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Medicare Premiums Rise for High-Income Seniors

Next year you may start suffering a sharp pain, and it will be coming from somewhere close to your wallet. The diagnosis: For the first time in Medicare's history, beneficiaries with higher incomes will be paying more in monthly Part B premiums than other seniors. And in some cases, we're talking a lot more.The new means test, which is expected to hit two million beneficiaries starting in 2007, was inserted into the 2003 Medicare prescription-drug law with a delayed effective date. Under the provision, the size of the premium that a person pays will be calculated on a sliding scale based on adjusted gross income.

Currently, the Medicare Part B premium that everyone pays (except for the poorest beneficiaries) is $88.50 a month. In 2007, the premium is expected to rise to $99.50. The premiums the federal government collects help cover doctors' services and other outpatient care. Total premium collections pay for 25% of outpatient services, and the federal government picks up the rest.

Calculate Your Potential Charge
But with rising health-care costs and a growing budget deficit, Congress and the Bush administration sought to raise more money by reducing the federal subsidy for higher-income seniors. To see if you'll be affected, check your 2005 AGI. Then add in any tax-exempt interest, any Series EE savings bond interest used for educational expenses and any excluded foreign earned income. If you're single - or married but file separately - with an adjusted gross income of more than $80,000, or a married individual with a joint modified AGI of more than $160,000, you'll pay a surcharge. It's calculated as a percentage of the base premium.

Here's how it works: If you're single with a modified AGI between $80,000 and $100,000, your surcharge will be 13.3% of the base monthly premium of $99.50, which will add $13.20 to your monthly premium, for a total of $112.70. For those who are single with an income above $200,000, the surcharge will be 73.3% of $99.50, or $72.90 - for a total monthly premium of $172.40. See the table below for more examples.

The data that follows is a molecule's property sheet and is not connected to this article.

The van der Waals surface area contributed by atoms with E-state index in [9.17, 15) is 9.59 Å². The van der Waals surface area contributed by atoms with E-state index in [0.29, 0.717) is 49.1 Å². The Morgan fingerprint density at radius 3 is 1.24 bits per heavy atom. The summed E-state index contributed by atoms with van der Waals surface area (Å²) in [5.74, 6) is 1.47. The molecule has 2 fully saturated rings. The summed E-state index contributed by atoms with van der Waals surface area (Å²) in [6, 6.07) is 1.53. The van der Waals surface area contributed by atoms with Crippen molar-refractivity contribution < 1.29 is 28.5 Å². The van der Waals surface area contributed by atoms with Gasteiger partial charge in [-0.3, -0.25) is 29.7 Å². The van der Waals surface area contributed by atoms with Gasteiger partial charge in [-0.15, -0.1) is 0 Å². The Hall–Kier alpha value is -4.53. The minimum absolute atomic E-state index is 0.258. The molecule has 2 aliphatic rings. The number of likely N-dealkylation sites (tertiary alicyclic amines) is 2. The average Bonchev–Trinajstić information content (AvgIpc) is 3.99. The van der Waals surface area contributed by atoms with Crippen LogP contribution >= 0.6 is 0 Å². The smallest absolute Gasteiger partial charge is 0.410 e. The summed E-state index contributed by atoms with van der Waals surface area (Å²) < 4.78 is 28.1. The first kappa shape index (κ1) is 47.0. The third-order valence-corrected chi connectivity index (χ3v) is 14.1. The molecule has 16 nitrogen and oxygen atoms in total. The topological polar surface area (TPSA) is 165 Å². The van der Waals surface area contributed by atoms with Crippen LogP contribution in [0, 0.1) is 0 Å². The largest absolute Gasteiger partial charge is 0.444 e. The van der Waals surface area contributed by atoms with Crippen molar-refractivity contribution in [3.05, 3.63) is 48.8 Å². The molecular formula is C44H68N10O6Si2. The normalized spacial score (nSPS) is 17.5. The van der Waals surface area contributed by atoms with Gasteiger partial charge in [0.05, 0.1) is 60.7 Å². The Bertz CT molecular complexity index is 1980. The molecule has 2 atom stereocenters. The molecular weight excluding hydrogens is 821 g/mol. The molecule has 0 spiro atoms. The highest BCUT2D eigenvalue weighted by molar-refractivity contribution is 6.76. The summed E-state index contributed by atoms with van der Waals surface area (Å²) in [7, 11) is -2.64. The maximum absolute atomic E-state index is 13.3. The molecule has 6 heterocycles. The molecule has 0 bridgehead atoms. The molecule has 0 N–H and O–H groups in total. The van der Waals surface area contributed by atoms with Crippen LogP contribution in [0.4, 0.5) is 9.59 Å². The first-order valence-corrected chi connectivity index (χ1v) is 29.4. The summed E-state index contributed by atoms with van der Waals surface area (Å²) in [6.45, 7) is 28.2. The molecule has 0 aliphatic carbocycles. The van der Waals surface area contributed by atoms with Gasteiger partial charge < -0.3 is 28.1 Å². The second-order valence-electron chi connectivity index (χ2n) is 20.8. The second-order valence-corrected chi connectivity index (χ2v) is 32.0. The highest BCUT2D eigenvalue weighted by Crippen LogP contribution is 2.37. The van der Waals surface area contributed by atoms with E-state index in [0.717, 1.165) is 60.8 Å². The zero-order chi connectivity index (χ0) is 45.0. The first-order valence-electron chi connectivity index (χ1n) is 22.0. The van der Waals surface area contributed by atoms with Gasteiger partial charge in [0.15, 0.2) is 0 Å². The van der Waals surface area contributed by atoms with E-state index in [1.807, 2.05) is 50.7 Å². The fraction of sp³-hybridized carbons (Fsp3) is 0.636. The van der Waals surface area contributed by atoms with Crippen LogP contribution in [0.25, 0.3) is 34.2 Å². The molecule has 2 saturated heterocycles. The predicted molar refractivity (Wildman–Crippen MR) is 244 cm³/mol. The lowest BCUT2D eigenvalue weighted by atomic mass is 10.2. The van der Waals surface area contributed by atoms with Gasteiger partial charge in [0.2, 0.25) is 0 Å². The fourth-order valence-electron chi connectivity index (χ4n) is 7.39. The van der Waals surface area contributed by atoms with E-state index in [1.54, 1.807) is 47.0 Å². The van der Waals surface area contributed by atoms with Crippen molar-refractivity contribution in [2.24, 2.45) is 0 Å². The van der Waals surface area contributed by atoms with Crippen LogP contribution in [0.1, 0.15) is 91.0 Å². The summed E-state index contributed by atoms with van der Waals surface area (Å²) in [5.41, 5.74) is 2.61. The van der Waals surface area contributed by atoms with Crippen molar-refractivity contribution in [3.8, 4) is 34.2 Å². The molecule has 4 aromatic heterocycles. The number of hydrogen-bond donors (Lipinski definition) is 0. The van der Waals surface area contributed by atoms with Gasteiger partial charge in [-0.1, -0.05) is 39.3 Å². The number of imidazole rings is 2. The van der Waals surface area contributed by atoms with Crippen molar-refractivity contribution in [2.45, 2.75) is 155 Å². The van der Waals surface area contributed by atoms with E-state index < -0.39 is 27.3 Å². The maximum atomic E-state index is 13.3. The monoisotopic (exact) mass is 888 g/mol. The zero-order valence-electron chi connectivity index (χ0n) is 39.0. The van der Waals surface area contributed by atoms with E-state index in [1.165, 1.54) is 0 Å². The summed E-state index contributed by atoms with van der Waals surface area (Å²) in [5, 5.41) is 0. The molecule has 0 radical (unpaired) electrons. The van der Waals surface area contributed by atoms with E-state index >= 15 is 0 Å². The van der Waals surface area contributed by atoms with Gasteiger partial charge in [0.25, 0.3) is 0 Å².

But that's just the beginning. In 2008 and 2009, the surcharge will swell because the full bite is being phased in over three years. In 2008, for example, the 13.3% surcharge will double to 26.6% of the base Part B premium. (You'll use 2006 modified AGI to figure out whether you'll get snared.) In 2009, the minimum surcharge will reach 40%, and you'll use 2007 income to determine if you're hit and, if so, how hard. One small piece of good news is that the income levels will be indexed for inflation.

Also, note that the Part B premium increases every year, usually by more than 10%. But let's say it remains $99.50 in 2009, when the surcharge is fully phased in. If you are an individual with income of $250,000, the maximum surcharge will have risen to 220%. That will produce a monthly premium of $318 at the very least, which would be more than three times the standard Part B premium.

Affected Medicare beneficiaries should be notified by letter shortly after this November's election. They could contest the determinations if circumstances change because of a major event. Those include the death of a spouse, divorce, retirement or a significant cutback in working hours.

Means Testing Meets Medicare Part B

Surcharges ranging from 13.3% to 73.3% will hit Part B premiums starting in 2007. Assuming the standard monthly premium rises to $99.50 next year, here's how the surcharge will drive up premiums in 2007 for beneficiaries who have high incomes.
Modified AGI*Monthly Premium**Surcharge
Singles$80,001-100,000

Marrieds$160,001-$200,000$112.7013.3%

Singles$100,001-$150,000

Marrieds$200,001-$300,000$132.6033.3%

Singles$150,001-$200,000

Marrieds$300,001-$400,000$152.5053.3%

SinglesMore than $200,000

MarriedMore than $400,000$172.4073.3%
*Adjusted gross income plus tax-exempt interest, Series EE savings bond interest used for educational expenses and any excluded foreign earned income.
**Per person

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